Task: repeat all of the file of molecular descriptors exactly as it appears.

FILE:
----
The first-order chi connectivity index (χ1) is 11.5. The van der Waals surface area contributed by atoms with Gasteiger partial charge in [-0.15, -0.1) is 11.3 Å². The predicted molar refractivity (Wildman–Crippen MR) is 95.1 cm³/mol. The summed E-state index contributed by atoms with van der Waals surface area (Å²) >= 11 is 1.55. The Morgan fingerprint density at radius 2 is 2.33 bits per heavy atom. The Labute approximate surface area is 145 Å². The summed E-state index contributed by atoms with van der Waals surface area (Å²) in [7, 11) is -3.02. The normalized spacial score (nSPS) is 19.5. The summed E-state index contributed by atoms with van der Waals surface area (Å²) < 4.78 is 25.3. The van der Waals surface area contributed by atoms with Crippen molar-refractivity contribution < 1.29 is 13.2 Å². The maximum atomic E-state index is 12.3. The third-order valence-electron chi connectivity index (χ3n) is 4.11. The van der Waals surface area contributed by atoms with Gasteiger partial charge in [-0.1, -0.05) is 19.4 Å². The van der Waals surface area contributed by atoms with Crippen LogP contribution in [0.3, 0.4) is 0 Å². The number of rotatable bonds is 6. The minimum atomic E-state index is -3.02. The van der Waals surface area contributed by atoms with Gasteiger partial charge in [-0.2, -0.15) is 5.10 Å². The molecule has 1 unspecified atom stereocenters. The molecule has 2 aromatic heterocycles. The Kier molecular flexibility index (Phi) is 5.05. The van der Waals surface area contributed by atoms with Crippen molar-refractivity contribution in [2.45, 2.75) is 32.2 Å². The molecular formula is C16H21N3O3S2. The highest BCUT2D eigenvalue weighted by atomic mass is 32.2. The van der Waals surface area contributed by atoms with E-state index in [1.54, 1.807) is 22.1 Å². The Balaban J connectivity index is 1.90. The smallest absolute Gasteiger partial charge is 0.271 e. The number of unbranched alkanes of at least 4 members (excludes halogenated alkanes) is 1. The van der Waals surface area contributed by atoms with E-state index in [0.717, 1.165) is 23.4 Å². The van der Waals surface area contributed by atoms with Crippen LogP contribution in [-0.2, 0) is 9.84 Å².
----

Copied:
The first-order chi connectivity index (χ1) is 11.5. The van der Waals surface area contributed by atoms with Gasteiger partial charge in [-0.15, -0.1) is 11.3 Å². The predicted molar refractivity (Wildman–Crippen MR) is 95.1 cm³/mol. The summed E-state index contributed by atoms with van der Waals surface area (Å²) >= 11 is 1.55. The Morgan fingerprint density at radius 2 is 2.33 bits per heavy atom. The Labute approximate surface area is 145 Å². The summed E-state index contributed by atoms with van der Waals surface area (Å²) in [7, 11) is -3.02. The normalized spacial score (nSPS) is 19.5. The summed E-state index contributed by atoms with van der Waals surface area (Å²) < 4.78 is 25.3. The van der Waals surface area contributed by atoms with Crippen molar-refractivity contribution < 1.29 is 13.2 Å². The maximum atomic E-state index is 12.3. The third-order valence-electron chi connectivity index (χ3n) is 4.11. The van der Waals surface area contributed by atoms with Gasteiger partial charge in [-0.1, -0.05) is 19.4 Å². The van der Waals surface area contributed by atoms with Crippen LogP contribution in [0.3, 0.4) is 0 Å². The number of rotatable bonds is 6. The minimum atomic E-state index is -3.02. The van der Waals surface area contributed by atoms with Gasteiger partial charge in [-0.2, -0.15) is 5.10 Å². The molecule has 1 unspecified atom stereocenters. The molecule has 2 aromatic heterocycles. The Kier molecular flexibility index (Phi) is 5.05. The van der Waals surface area contributed by atoms with Crippen molar-refractivity contribution in [2.45, 2.75) is 32.2 Å². The molecular formula is C16H21N3O3S2. The highest BCUT2D eigenvalue weighted by atomic mass is 32.2. The van der Waals surface area contributed by atoms with E-state index in [1.54, 1.807) is 22.1 Å². The Balaban J connectivity index is 1.90. The smallest absolute Gasteiger partial charge is 0.271 e. The number of unbranched alkanes of at least 4 members (excludes halogenated alkanes) is 1. The van der Waals surface area contributed by atoms with E-state index in [0.717, 1.165) is 23.4 Å². The van der Waals surface area contributed by atoms with Crippen LogP contribution in [-0.2, 0) is 9.84 Å².